6. 6. 2003 Campus Master Plan The 2003 campus master plan, completed by LMN and Jones & Jones, is a refinement and a further development of the 1993 master plan. The 2003 document presents a vision of a university campus that is academically sequestered, yet integrated Introduction with its city and visually linked to its regional context. The campus was to be centered on a central green, connected by public streets and pedestrian ways to numerous campus gateways. Outward and publicly oriented open spaces and inwardly-focused quadrangles were to be added, creating an open space structure which provides coherence and unity to the campus. The master plan update currently underway represents a further refinement of this 2003 master plan vision. Analysis -Context -Site -Precedents -Opportunities Design Teams: -Dynamic Balance -Pivotal Pedagogy :generating -RE :sources Build-out Limit Existing Building Next Steps N Proposed Building View Corridor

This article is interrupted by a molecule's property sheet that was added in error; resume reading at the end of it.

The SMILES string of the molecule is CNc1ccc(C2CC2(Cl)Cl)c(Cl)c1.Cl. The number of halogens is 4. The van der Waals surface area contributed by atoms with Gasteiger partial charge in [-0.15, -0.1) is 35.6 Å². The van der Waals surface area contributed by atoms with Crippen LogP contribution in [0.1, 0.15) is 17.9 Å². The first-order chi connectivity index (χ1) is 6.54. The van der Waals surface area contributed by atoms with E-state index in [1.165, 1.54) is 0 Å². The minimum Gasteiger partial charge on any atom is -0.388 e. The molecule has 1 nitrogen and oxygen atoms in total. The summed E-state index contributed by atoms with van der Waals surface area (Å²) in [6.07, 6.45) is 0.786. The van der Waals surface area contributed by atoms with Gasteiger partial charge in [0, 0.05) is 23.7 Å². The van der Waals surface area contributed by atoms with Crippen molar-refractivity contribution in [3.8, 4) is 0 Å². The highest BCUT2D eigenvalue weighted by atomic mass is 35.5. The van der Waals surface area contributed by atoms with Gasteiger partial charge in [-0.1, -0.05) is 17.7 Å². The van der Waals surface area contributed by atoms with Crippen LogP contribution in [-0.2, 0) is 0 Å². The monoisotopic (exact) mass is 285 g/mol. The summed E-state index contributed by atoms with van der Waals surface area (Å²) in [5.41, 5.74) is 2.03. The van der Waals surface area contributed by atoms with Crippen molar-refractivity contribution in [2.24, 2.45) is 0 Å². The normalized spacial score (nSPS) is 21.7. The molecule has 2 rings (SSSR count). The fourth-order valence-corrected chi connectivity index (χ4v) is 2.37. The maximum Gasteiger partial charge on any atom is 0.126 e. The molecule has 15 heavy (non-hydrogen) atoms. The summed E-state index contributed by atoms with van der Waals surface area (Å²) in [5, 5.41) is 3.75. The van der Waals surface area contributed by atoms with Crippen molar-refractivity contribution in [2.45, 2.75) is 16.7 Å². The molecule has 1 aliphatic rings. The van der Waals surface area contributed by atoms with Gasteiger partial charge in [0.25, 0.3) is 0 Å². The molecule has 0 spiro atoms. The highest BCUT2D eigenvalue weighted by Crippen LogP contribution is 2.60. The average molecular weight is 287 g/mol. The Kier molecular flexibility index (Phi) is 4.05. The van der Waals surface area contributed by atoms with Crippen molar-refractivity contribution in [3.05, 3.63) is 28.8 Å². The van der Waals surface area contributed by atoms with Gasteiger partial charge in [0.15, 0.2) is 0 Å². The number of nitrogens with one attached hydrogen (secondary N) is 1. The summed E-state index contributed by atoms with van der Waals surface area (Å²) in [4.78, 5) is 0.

7. 7. Existing Campus Conditions INTRODUCTION UWT is a thriving part of downtown Tacoma. When the permanent campus opened in1997, six buildings were in use. In 2004, UWT was awarded the U..S. Green Building Council’s Leadership in Energy and Environmental Design (LEED) silver certification for the renovation of five historic, loft warehouse brick buildings. The current campus utilizes 12 buildings, as shown in dark brown below. The University owns and maintains approximately 65% of the property within the 46-acre campus master plan. The remaining build-out will continue in phases. East view of WA State History Museum from the Hill Climb North view of the renovated Garrettson Woodruff Platt building Looking south down the decommissioned 2008 UWT campus map ( Hood Railroad Corridor 3